Rating is available when the video has been rented.
This feature is not available right now. Please try again later.
Published on Mar 25, 2013
Check out: aclu.org/genepatents
Association for Molecular Pathology v. Myriad Genetics: This case involves a challenge to patents on two human genes known as BRCA1 and BRCA2. Mutations in those genes correlate with an increased risk of breast and ovarian cancer. On behalf of a large coalition of research scientists, patients, and patient advocacy groups, we have argued that human genes cannot be patented because they are classic products of nature.
The case goes to the U.S. Supreme Court on April 15th.
Find out more: aclu.org/genepatents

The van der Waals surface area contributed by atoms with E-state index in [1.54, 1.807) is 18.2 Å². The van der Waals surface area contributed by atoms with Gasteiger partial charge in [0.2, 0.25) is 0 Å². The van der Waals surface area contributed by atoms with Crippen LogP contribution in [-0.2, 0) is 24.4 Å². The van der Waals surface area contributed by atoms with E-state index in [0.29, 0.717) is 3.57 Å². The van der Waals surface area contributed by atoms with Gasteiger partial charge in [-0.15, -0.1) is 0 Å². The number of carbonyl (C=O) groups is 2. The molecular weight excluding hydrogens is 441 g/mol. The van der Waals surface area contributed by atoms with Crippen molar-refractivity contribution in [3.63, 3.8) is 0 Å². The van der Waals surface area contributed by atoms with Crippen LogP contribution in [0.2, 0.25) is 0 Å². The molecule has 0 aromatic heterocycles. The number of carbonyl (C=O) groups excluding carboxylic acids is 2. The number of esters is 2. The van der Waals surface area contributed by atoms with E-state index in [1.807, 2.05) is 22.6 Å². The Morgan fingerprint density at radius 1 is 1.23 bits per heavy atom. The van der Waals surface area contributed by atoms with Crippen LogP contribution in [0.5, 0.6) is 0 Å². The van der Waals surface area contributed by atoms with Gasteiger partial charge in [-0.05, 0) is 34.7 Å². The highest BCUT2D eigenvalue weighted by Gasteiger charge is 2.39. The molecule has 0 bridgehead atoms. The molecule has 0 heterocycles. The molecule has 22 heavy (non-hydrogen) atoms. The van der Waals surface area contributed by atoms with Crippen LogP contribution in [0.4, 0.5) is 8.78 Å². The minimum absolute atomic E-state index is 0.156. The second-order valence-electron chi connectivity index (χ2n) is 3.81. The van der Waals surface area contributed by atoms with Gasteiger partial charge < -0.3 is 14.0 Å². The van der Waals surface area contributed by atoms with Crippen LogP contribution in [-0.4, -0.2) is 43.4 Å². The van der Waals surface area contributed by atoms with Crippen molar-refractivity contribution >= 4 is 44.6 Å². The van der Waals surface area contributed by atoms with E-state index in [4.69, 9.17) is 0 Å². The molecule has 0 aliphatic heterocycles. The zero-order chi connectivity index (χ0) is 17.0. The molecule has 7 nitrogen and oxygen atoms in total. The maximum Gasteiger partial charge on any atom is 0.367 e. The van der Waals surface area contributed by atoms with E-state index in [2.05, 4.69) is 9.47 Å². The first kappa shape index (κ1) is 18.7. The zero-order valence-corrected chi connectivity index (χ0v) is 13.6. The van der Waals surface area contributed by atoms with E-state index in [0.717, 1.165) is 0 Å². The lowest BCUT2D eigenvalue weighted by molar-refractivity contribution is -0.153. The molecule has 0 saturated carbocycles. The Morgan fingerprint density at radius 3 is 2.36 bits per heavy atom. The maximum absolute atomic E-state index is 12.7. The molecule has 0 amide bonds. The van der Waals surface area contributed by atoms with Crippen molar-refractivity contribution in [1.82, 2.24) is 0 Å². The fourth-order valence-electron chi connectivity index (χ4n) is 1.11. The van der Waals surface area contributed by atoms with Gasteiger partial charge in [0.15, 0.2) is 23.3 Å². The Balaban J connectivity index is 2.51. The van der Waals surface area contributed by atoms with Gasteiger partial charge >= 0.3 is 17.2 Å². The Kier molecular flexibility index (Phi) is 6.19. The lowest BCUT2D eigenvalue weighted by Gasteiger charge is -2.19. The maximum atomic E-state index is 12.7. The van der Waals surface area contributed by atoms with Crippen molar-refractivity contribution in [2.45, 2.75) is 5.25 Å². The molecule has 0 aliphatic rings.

- Not many people who have cancer, their cancer could have been prevented. I have advanced stage ovarian cancer that could have been prevented. My name's Kathleen Maxian. My prognosis is that I have a 20% chance of living for five years. I remember the day that I got the call from my gynecologist. He said to me, "Oh, honey, you have ovarian cancer." After my surgery... Dr. duPont says to me, "Kathleen, after your surgery, your mother mentioned that your sister had breast cancer." And I said, "Oh, yes, but our cancer isn't genetic, because she had the testing, and the testing was negative." And I will never forget that she put her head down and she looked back up at me and she said, "We'd like to see a copy of the tests." - BRCA1 and BRCA2 are two genes that when mutated or changed increase the likelihood that women will develop breast and ovarian cancer. The genes were found using many different researchers, but they were patented by Myriad Genetics in the mid-1990s. Many laboratories in the United States were offering BRCA1 and 2 testing. When Myriad Genetics began cracking down and closing labs, no one else could offer the test. When a patent comes to mind, you think of a new invention. There was nothing new about what they were doing. But the comprehensive testing that they've developed looks for mutations within BRCA1 and 2. - I believed that the test that my sister got was a comprehensive test. This is the gold standard of genetic testing, it's only done at this one lab, and it comes back, and it's negative. And everybody in our family kind of goes, "Whew," you know? - But what we learned in the late 1990s, early 2000s, is that "comprehensive BRAC analysis" was missing mutations in some families. I contacted Myriad Genetics and asked them if we could offer a test for our patients who tested negative, but in whom we really suspected we were missing something, and we were told, "Absolutely not. It's a patent violation." And Myriad, after many years, developed BART testing to hopefully pick up those patients. Kathleen's sister didn't meet the high risk criteria to be included in Myriad's BART analysis for free. - And her genetic counselor said, "Okay, because your sister has ovarian cancer now, you meet the criteria." Her genetic counselor tested her, and the result was positive. - Unfortunately, in that family, the mutation fell in the BART region. - I'm like, "What? "What is going-- What do you mean? What do you mean it's positive?" Like, and if she had had that two years ago, it would have been a no-brainer for me to have a hysterectomy. - I think that this patent, which has jacked up the prices and made testing more difficult in many circumstances, may be preventing hundreds or even thousands and thousands of people from learning that they're at high risk for these terrible diseases. - I feel like this-- that cancer has taken over my life. And...and... I live in fear every single day. I would love for them to say, "This is bigger than us. "Let's get rid of the patent. Let's let other people get involved in this." [gentle acoustic music]